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What Constitutes a Sustainable Company in 2022?

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Disappearing glaciers. Increasingly sweltering summers. Anti-union rhetoric from massive corporations. With the rise of these types of issues in recent years, it’s no wonder the question of sustainability has become top of mind for many. But how does that translate to businesses?

A new survey from the Conference Board — an independent business membership and research association — looks at how people think about sustainability related to companies. The key finding: Although the concept seems to be something that shifts with public awareness, small businesses and large companies alike will have to prioritize their impact if they want to keep up with public demand.

What people want in sustainable products

The way people tend to think of sustainability seems to be in well-rounded terms. For instance, the five most common reasons people cite when deciding to buy sustainably are:

  • Fair prices
  • Fair labor conditions
  • Fair wages
  • Conservation of natural resources
  • Support for democracy, voting rights and free speech and press

But here’s the thing: Sustainability’s influence doesn’t impact everyone equally. Plus, opinions can vary greatly depending on demographics.

For example, more than 70% of Generation Zers (ages 18 to 24) say a company’s actions on climate change influence them to buy, while less than half of boomers+ (ages 57 and older) agree. This difference is even more pronounced across the political spectrum, with almost three-quarters of Democrats falling into this category, compared with less than 40% of Republicans.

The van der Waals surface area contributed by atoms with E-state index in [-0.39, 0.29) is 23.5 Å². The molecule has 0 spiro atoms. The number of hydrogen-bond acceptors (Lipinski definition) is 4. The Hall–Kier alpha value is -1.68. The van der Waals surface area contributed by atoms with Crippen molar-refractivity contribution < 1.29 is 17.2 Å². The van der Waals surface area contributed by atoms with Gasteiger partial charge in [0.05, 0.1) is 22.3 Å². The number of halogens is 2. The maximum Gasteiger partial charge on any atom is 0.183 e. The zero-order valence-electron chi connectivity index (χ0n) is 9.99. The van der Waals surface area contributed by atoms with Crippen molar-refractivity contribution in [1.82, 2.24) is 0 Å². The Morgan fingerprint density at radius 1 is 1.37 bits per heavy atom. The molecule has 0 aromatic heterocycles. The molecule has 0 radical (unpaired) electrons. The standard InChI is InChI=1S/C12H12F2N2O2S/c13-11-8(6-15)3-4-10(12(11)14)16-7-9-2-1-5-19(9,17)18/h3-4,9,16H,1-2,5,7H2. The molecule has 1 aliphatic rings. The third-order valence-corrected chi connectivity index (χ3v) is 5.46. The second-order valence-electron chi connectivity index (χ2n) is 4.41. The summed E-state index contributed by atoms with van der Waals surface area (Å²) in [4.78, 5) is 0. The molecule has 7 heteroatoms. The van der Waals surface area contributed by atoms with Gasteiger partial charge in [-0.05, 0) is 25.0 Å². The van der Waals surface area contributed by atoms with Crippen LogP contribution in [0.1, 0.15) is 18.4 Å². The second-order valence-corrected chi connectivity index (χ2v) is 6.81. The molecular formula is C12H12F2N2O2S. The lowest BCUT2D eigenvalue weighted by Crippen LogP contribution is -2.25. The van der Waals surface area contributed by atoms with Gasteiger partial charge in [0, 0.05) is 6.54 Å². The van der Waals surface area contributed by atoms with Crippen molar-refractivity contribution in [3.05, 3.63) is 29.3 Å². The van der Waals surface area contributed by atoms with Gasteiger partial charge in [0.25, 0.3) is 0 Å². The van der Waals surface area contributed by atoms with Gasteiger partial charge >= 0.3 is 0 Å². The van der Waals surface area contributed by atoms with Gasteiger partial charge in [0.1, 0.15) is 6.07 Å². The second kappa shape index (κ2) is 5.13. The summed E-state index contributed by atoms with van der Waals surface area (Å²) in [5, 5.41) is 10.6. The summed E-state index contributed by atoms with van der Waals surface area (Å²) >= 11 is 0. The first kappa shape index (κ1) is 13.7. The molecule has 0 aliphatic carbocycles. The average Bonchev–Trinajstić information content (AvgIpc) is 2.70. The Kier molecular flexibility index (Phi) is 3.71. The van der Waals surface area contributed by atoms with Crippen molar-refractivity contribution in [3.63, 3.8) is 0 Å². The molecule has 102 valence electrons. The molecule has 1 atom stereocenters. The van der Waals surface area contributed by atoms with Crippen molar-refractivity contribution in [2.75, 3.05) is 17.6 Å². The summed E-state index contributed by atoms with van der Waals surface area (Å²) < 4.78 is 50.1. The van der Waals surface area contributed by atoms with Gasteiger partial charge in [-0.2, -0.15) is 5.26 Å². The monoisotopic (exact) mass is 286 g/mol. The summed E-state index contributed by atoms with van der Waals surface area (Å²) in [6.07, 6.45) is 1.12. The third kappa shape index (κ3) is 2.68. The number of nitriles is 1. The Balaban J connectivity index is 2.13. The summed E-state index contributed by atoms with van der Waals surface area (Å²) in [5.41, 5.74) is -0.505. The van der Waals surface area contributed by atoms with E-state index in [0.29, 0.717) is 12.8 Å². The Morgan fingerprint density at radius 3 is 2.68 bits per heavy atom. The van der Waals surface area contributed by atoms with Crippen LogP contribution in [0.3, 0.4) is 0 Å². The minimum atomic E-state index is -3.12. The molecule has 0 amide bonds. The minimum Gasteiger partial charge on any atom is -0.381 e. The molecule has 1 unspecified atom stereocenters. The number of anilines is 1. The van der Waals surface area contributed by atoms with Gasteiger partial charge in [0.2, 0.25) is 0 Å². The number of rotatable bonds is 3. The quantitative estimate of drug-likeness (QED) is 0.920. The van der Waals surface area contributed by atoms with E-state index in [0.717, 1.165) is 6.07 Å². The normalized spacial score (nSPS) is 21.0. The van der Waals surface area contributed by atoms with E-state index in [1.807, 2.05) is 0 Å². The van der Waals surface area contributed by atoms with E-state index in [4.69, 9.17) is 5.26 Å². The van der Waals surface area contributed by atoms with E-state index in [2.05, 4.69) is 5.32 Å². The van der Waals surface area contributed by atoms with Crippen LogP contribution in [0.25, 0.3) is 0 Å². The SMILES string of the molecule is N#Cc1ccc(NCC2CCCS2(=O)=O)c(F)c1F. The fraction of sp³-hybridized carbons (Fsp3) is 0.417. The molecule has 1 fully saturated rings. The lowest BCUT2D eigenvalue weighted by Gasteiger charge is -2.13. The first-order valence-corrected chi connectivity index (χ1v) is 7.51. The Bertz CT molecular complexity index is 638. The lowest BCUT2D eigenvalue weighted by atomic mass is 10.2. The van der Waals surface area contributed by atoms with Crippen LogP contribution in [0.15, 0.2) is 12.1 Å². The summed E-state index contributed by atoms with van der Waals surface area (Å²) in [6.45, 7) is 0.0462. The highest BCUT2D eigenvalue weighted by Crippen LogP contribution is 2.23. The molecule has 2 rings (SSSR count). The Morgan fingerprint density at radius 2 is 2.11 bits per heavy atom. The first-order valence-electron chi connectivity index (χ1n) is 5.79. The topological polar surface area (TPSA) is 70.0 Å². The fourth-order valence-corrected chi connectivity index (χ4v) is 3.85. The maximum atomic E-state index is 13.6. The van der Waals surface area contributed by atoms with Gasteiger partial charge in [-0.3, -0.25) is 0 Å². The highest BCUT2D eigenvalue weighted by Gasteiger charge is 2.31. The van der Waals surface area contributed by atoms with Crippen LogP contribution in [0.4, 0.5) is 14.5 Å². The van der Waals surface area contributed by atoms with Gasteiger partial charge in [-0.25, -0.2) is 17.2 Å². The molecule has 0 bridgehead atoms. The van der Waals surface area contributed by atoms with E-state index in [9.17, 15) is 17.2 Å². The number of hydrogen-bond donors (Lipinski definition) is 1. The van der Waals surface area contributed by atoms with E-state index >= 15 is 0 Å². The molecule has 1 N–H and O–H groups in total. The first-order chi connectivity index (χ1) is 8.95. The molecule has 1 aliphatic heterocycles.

Companies focused on sustainability will want to keep their target demographics in mind as they figure out how to present themselves through advertisements and products. This is especially true for small businesses just starting that have yet to build trust around these issues.

What it means to be a sustainable business in 2022

People tend to associate certain concepts with sustainable products. According to the survey, the most commonly cited concepts include:

  • Conservation of natural resources
  • Climate change
  • Fair prices
  • Alternative energy sources
  • Fair wages

But while these are useful guideposts, it’s also important to remember that those perceptions of sustainability change over time as we become more educated about different issues.

For example, while alternative energy sources were the primary concept people associated with sustainability in 2019, the focus has since shifted to climate change. Fair prices and labor conditions, as well as pollution, have also become more popular since 2019.

At least in part, that could be thanks to the coronavirus pandemic. The health crisis helped to  highlight the need for fair labor practices as stories emerged about those who didn’t have the option to work from home taking on more risk while still being paid low wages. Many of these same workers — who had been hailed as pandemic heroes — also lost their jobs, which only made a bad situation worse.

But regardless of the reasons for the shifts in sustainability’s meaning to the average person, businesses will have to be open to feedback if they’re going to maintain a positive sustainability track record. And, more importantly, they’ll have to be adaptable if they’re going to avoid the sustainability missteps seen by certain larger companies in recent years.

Methodology: On behalf of the Conference Board, The Harris Poll surveyed 1,923 U.S. adults from Sept. 3-5, 2021.

Generations were defined as the following ages:

  • Generation Z: 18 to 24
  • Millennials: 25 to 40
  • Generation X: 41 to 56
  • Boomer+: 57 and older
 

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